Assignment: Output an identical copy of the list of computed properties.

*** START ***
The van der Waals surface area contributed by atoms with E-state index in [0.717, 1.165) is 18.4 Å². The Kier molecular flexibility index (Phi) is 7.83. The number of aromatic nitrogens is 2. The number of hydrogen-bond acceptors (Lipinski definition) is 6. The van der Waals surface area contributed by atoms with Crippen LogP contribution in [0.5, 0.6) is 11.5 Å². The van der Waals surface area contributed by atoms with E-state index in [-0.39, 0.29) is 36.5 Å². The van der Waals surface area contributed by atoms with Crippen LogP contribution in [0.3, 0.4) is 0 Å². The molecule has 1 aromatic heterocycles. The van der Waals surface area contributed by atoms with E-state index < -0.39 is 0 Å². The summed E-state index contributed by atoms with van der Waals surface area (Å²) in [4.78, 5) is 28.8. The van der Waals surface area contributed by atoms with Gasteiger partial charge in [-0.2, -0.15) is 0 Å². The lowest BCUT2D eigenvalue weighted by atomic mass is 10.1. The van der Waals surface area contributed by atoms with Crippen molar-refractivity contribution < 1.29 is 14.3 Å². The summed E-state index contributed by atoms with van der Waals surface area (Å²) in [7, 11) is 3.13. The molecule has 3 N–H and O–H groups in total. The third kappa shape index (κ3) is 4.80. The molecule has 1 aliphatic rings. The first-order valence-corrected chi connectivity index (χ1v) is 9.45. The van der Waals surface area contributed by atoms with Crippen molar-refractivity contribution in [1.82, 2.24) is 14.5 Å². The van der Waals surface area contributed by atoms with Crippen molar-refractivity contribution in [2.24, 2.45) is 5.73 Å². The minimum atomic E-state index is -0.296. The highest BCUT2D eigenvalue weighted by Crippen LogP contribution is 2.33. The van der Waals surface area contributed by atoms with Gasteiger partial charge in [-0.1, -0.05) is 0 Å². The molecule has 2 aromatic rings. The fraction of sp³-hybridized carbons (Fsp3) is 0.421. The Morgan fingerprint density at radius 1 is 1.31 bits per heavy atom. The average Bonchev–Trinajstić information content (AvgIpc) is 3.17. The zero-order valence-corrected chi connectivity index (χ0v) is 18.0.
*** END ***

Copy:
The van der Waals surface area contributed by atoms with E-state index in [0.717, 1.165) is 18.4 Å². The Kier molecular flexibility index (Phi) is 7.83. The number of aromatic nitrogens is 2. The number of hydrogen-bond acceptors (Lipinski definition) is 6. The van der Waals surface area contributed by atoms with Crippen LogP contribution in [0.5, 0.6) is 11.5 Å². The van der Waals surface area contributed by atoms with E-state index in [-0.39, 0.29) is 36.5 Å². The van der Waals surface area contributed by atoms with Crippen LogP contribution in [0.3, 0.4) is 0 Å². The molecule has 1 aromatic heterocycles. The van der Waals surface area contributed by atoms with E-state index < -0.39 is 0 Å². The summed E-state index contributed by atoms with van der Waals surface area (Å²) in [4.78, 5) is 28.8. The van der Waals surface area contributed by atoms with Gasteiger partial charge in [-0.2, -0.15) is 0 Å². The lowest BCUT2D eigenvalue weighted by atomic mass is 10.1. The van der Waals surface area contributed by atoms with Crippen molar-refractivity contribution < 1.29 is 14.3 Å². The summed E-state index contributed by atoms with van der Waals surface area (Å²) in [7, 11) is 3.13. The molecule has 3 N–H and O–H groups in total. The third kappa shape index (κ3) is 4.80. The molecule has 1 aliphatic rings. The first-order valence-corrected chi connectivity index (χ1v) is 9.45. The van der Waals surface area contributed by atoms with Crippen molar-refractivity contribution in [1.82, 2.24) is 14.5 Å². The van der Waals surface area contributed by atoms with Crippen molar-refractivity contribution in [2.24, 2.45) is 5.73 Å². The minimum atomic E-state index is -0.296. The highest BCUT2D eigenvalue weighted by Crippen LogP contribution is 2.33. The van der Waals surface area contributed by atoms with Gasteiger partial charge in [-0.1, -0.05) is 0 Å². The molecule has 2 aromatic rings. The fraction of sp³-hybridized carbons (Fsp3) is 0.421. The Morgan fingerprint density at radius 1 is 1.31 bits per heavy atom. The average Bonchev–Trinajstić information content (AvgIpc) is 3.17. The zero-order valence-corrected chi connectivity index (χ0v) is 18.0.